First, there’s the issue of non-specific mental health diagnoses. Depression is included here, yes, but so are many other possibilities, from ADHD to zoophobia and everything in between. So it’s hardly an apples-to-apples comparison.

Second, there’s the problem of timing: the question was worded to include anyone who has taken medication for mental health at any point in life, not just right now. So if you took it after your first child was born and you had postpartum depression, you’d still answer “yes” to the question even if you haven’t taken it for years.

And third, those who are taking or have taken medication aren’t the same as the wider population of those who might have – or ought to have – a mental health diagnosis.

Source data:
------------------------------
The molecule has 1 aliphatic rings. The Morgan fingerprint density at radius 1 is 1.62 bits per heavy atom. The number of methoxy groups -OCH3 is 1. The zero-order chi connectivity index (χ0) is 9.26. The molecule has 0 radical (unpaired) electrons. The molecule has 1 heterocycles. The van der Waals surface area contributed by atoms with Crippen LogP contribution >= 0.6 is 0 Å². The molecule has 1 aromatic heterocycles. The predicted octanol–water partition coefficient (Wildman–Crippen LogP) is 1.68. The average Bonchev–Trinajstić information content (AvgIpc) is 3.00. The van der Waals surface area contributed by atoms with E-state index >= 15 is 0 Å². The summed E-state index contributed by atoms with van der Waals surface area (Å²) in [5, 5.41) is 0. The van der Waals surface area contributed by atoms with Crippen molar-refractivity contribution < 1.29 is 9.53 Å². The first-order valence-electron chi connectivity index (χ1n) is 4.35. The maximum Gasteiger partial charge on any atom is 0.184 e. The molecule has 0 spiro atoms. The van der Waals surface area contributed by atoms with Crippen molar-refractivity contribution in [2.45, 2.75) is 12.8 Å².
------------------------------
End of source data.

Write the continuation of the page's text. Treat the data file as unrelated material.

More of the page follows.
It’s important to be responsible about what this question does and does not measure, but it’s also revealing to examine who in the Mormon world answered yes.

This story is available for republication.

About the author

Jana Riess

Senior columnist Jana Riess is the author of many books, including "The Prayer Wheel" (2018) and "The Next Mormons: How Millennials Are Changing the LDS Church," which will be published by Oxford University Press in March 2019. She has a PhD in American religious history from Columbia University.